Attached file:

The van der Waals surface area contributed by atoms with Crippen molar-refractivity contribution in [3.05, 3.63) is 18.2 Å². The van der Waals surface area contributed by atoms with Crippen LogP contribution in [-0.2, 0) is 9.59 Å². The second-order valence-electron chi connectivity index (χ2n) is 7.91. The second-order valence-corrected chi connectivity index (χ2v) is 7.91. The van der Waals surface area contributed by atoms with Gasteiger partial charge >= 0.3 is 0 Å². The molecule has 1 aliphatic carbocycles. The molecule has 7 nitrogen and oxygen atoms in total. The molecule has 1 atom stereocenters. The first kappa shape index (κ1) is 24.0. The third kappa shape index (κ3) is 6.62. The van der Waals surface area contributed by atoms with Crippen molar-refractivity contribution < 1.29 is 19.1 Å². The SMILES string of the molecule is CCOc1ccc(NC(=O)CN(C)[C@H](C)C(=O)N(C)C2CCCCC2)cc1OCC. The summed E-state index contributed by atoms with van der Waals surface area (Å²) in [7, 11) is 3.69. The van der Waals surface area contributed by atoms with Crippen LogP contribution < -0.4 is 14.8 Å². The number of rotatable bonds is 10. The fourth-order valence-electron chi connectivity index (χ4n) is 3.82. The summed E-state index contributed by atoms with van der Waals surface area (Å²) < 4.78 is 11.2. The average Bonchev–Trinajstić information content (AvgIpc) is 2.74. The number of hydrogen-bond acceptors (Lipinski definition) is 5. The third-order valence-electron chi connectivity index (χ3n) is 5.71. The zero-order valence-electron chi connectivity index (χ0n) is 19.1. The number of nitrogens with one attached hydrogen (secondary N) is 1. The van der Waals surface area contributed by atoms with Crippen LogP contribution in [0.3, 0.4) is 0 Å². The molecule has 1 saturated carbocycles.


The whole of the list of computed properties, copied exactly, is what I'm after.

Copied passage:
The van der Waals surface area contributed by atoms with Crippen molar-refractivity contribution in [3.05, 3.63) is 18.2 Å². The van der Waals surface area contributed by atoms with Crippen LogP contribution in [-0.2, 0) is 9.59 Å². The second-order valence-electron chi connectivity index (χ2n) is 7.91. The second-order valence-corrected chi connectivity index (χ2v) is 7.91. The van der Waals surface area contributed by atoms with Gasteiger partial charge >= 0.3 is 0 Å². The molecule has 1 aliphatic carbocycles. The molecule has 7 nitrogen and oxygen atoms in total. The molecule has 1 atom stereocenters. The first kappa shape index (κ1) is 24.0. The third kappa shape index (κ3) is 6.62. The van der Waals surface area contributed by atoms with Crippen molar-refractivity contribution < 1.29 is 19.1 Å². The SMILES string of the molecule is CCOc1ccc(NC(=O)CN(C)[C@H](C)C(=O)N(C)C2CCCCC2)cc1OCC. The summed E-state index contributed by atoms with van der Waals surface area (Å²) in [7, 11) is 3.69. The van der Waals surface area contributed by atoms with Crippen LogP contribution < -0.4 is 14.8 Å². The number of rotatable bonds is 10. The fourth-order valence-electron chi connectivity index (χ4n) is 3.82. The summed E-state index contributed by atoms with van der Waals surface area (Å²) < 4.78 is 11.2. The average Bonchev–Trinajstić information content (AvgIpc) is 2.74. The number of hydrogen-bond acceptors (Lipinski definition) is 5. The third-order valence-electron chi connectivity index (χ3n) is 5.71. The zero-order valence-electron chi connectivity index (χ0n) is 19.1. The number of nitrogens with one attached hydrogen (secondary N) is 1. The van der Waals surface area contributed by atoms with Crippen LogP contribution in [0.3, 0.4) is 0 Å². The molecule has 1 saturated carbocycles.